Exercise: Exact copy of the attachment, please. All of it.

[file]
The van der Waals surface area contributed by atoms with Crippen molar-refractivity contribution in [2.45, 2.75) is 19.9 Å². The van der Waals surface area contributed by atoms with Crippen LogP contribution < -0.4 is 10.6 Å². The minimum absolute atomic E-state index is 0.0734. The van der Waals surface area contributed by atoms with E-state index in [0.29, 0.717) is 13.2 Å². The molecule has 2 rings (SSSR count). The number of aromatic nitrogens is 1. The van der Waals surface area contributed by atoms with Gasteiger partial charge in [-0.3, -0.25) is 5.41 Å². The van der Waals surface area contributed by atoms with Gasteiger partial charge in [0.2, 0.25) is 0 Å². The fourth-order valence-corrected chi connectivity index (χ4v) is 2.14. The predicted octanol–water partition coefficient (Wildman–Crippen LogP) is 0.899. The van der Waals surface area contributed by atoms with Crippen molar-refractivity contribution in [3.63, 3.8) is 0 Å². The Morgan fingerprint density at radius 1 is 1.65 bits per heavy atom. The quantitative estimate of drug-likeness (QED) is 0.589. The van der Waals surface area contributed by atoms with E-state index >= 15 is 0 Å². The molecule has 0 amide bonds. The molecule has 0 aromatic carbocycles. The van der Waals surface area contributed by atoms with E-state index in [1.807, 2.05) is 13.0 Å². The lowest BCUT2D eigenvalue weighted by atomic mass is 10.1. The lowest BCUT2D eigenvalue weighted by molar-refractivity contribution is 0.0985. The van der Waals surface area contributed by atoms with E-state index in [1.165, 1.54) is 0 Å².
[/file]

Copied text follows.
The van der Waals surface area contributed by atoms with Crippen molar-refractivity contribution in [2.45, 2.75) is 19.9 Å². The van der Waals surface area contributed by atoms with Crippen LogP contribution < -0.4 is 10.6 Å². The minimum absolute atomic E-state index is 0.0734. The van der Waals surface area contributed by atoms with E-state index in [0.29, 0.717) is 13.2 Å². The molecule has 2 rings (SSSR count). The number of aromatic nitrogens is 1. The van der Waals surface area contributed by atoms with Gasteiger partial charge in [-0.3, -0.25) is 5.41 Å². The van der Waals surface area contributed by atoms with Gasteiger partial charge in [0.2, 0.25) is 0 Å². The fourth-order valence-corrected chi connectivity index (χ4v) is 2.14. The predicted octanol–water partition coefficient (Wildman–Crippen LogP) is 0.899. The van der Waals surface area contributed by atoms with Crippen molar-refractivity contribution in [3.63, 3.8) is 0 Å². The Morgan fingerprint density at radius 1 is 1.65 bits per heavy atom. The quantitative estimate of drug-likeness (QED) is 0.589. The van der Waals surface area contributed by atoms with E-state index >= 15 is 0 Å². The molecule has 0 amide bonds. The molecule has 0 aromatic carbocycles. The van der Waals surface area contributed by atoms with E-state index in [1.807, 2.05) is 13.0 Å². The lowest BCUT2D eigenvalue weighted by atomic mass is 10.1. The lowest BCUT2D eigenvalue weighted by molar-refractivity contribution is 0.0985. The van der Waals surface area contributed by atoms with E-state index in [1.165, 1.54) is 0 Å².